NVIDIA’s Max-Q designs are all about finding the sweet spot

Where peak performance is not peak efficiency.

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Where peak performance is not peak efficiency.

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What do space rockets and NVIDIA Max-Q laptops have in common? As it turns out, a laser sharp focus on creating designs that can deliver under extreme conditions. NVIDIA doesn’t want to put laptops in space, but it certainly wants to achieve the ideal in gaming laptop design, where machines are thin, powerful, and quiet.

At Computex 2017, NVIDIA announced that it was partnering with OEMs to make highperformance laptops that are also thin, light, and quiet.

This translates into a ton of engineering work, and includes things like advanced thermal solutions, optimized in-game settings, and more efficient power regulation.


In aerospace engineering, Max-Q refers to maximum dynamic pressure, and is the point where pressure on a craft such as a rocket peaks in tandem with increasing velocity. After that point, pressure drops off as a result of the decreasing density of air as altitude increases.

Rockets are designed to withstand these stressful Max-Q conditions, and NVIDIA co-opted the term to refer to notebooks that have been built to similarly perform under the most trying conditions.


The operative word in Max-Q designs is efficiency. These aren’t notebooks tooled for maximum performance, so Max-Q laptops do take a small performance hit of around 10 per cent.

Instead, NVIDIA and its hardware partners have worked to identify the point at which efficiency is the highest. The guiding principle at the heart of their efforts is that peak performance is not peak efficiency.

Beyond a certain point, increments in power consumption result in increasingly smaller gains in performance that are hardly worth the higher power draw.

Furthermore, once you change the Y-axis to plot for incremental instead of raw performance, the drop off in efficiency becomes even clearer. There just comes a point where performance increments shrink as power increases, and it makes no more sense to continue in that direction, which would also necessitate bulky designs and hefty cooling apparatus to deal with the increased power.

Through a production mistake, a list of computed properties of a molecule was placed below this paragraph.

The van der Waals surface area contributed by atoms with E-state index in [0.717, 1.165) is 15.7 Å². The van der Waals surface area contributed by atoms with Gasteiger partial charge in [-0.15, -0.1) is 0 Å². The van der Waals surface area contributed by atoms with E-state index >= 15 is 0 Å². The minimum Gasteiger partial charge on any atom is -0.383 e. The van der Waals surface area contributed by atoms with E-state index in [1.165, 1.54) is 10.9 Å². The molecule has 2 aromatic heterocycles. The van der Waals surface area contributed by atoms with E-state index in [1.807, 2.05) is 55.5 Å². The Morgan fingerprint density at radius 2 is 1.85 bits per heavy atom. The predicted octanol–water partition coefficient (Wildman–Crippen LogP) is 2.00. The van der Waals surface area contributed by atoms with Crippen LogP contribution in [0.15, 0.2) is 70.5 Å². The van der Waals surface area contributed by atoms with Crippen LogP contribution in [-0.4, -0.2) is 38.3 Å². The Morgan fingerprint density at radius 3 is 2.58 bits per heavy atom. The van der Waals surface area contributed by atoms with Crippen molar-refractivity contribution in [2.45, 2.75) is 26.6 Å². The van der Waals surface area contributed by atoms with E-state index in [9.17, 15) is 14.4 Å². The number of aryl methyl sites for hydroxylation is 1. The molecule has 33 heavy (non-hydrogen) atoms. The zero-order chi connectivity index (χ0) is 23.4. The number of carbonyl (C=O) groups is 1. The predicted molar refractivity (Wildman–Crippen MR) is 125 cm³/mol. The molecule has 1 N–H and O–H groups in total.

NVIDIA is shooting for this point where efficiency peaks, and this approach has enabled its partners to make laptops that are almost 70 per cent more powerful than before, thanks to the ability to cram a GeForce GTX 1080 into chassis that would previously have only held a GeForce GTX 1060.

That’s not all however, and this zeroing in on peak efficiency is combined with novel cooling solutions – such as the bottom panel of the ASUS ROG Zephyrus that opens up for more ventilation – and better voltage regulators.


These optimizations apply to individual games as well, and a similar approach has been taken with regard to in-game graphics settings. NVIDIA calls this feature WhisperMode, and it helps Max-Q laptops run more quietly. In fact, the company has targeted the maximum noise level at 40dbA, which in a chart of comparative noise levels, has been lumped together with sounds like bird calls.

In other words, that’s barely a peep compared to the storm that some gaming laptops can whip up.

WhisperMode applies the most power-efficient graphics settings and intelligently paces the game’s frame rate, thus striking a balance between visual quality, performance and noise. Over 400 games have been profiled, so there’s a good chance that your favorite title will be able to take advantage of it.


Ultimately, Max-Q is just a new approach to notebook design, and not any new technology per se.

NVIDIA simply takes on a more assertive role in the design process and works with OEMs in creating advanced cooling solutions and maximizing efciency at the hardware, software, and driver level.

There is no arbitrary standard for what makes a Max-Q laptop, and NVIDIA’s participation is really the defining factor. Max-Q notebooks are also diverse, and are not limited to premium, high-end models.

For instance, the updated HP Omen 15 is a Max-Q laptop, but it measures 24.8mm thick and features only an NVIDIA GeForce GTX 1060.

In comparison, the ASUS ROG Zephyrus is an engineering marvel that crams a GeForce GTX 1080 into a body that is only 17.9mm thick.